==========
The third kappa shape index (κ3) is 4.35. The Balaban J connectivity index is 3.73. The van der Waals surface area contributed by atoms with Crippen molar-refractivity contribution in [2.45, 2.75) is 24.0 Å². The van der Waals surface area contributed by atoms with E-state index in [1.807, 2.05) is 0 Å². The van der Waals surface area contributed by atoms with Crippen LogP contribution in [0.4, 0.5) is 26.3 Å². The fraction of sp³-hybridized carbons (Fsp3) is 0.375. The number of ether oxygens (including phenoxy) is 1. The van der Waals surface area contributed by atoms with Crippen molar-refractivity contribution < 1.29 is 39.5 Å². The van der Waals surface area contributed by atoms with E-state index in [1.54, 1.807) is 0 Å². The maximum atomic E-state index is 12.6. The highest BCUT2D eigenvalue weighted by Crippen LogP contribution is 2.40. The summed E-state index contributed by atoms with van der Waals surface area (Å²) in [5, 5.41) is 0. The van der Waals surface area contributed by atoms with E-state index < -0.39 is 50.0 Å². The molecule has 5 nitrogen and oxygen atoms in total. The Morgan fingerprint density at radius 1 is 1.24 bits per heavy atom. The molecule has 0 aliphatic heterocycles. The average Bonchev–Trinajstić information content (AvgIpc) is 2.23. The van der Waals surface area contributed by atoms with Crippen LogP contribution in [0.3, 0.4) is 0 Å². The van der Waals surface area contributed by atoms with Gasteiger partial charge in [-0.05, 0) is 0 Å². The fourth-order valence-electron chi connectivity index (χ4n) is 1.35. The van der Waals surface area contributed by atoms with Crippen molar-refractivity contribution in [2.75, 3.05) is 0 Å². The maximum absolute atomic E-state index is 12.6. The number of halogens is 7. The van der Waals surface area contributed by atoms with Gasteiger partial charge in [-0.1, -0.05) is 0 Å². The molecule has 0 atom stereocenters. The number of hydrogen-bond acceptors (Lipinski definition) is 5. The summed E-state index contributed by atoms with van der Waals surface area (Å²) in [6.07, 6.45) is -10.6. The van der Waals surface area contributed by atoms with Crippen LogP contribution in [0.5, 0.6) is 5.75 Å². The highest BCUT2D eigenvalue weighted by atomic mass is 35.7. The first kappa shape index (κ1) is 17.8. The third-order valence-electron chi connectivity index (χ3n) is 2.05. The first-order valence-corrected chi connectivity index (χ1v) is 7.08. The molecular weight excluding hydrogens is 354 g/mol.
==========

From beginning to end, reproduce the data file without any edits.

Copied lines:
The third kappa shape index (κ3) is 4.35. The Balaban J connectivity index is 3.73. The van der Waals surface area contributed by atoms with Crippen molar-refractivity contribution in [2.45, 2.75) is 24.0 Å². The van der Waals surface area contributed by atoms with E-state index in [1.807, 2.05) is 0 Å². The van der Waals surface area contributed by atoms with Crippen LogP contribution in [0.4, 0.5) is 26.3 Å². The fraction of sp³-hybridized carbons (Fsp3) is 0.375. The number of ether oxygens (including phenoxy) is 1. The van der Waals surface area contributed by atoms with Crippen molar-refractivity contribution < 1.29 is 39.5 Å². The van der Waals surface area contributed by atoms with E-state index in [1.54, 1.807) is 0 Å². The maximum atomic E-state index is 12.6. The highest BCUT2D eigenvalue weighted by Crippen LogP contribution is 2.40. The summed E-state index contributed by atoms with van der Waals surface area (Å²) in [5, 5.41) is 0. The van der Waals surface area contributed by atoms with E-state index < -0.39 is 50.0 Å². The molecule has 5 nitrogen and oxygen atoms in total. The Morgan fingerprint density at radius 1 is 1.24 bits per heavy atom. The molecule has 0 aliphatic heterocycles. The average Bonchev–Trinajstić information content (AvgIpc) is 2.23. The van der Waals surface area contributed by atoms with Crippen LogP contribution in [0.3, 0.4) is 0 Å². The van der Waals surface area contributed by atoms with Gasteiger partial charge in [-0.05, 0) is 0 Å². The fourth-order valence-electron chi connectivity index (χ4n) is 1.35. The van der Waals surface area contributed by atoms with Crippen molar-refractivity contribution in [2.75, 3.05) is 0 Å². The maximum absolute atomic E-state index is 12.6. The number of halogens is 7. The van der Waals surface area contributed by atoms with Gasteiger partial charge in [-0.1, -0.05) is 0 Å². The molecule has 0 atom stereocenters. The number of hydrogen-bond acceptors (Lipinski definition) is 5. The summed E-state index contributed by atoms with van der Waals surface area (Å²) in [6.07, 6.45) is -10.6. The van der Waals surface area contributed by atoms with Crippen LogP contribution in [0.5, 0.6) is 5.75 Å². The highest BCUT2D eigenvalue weighted by atomic mass is 35.7. The first kappa shape index (κ1) is 17.8. The third-order valence-electron chi connectivity index (χ3n) is 2.05. The first-order valence-corrected chi connectivity index (χ1v) is 7.08. The molecular weight excluding hydrogens is 354 g/mol.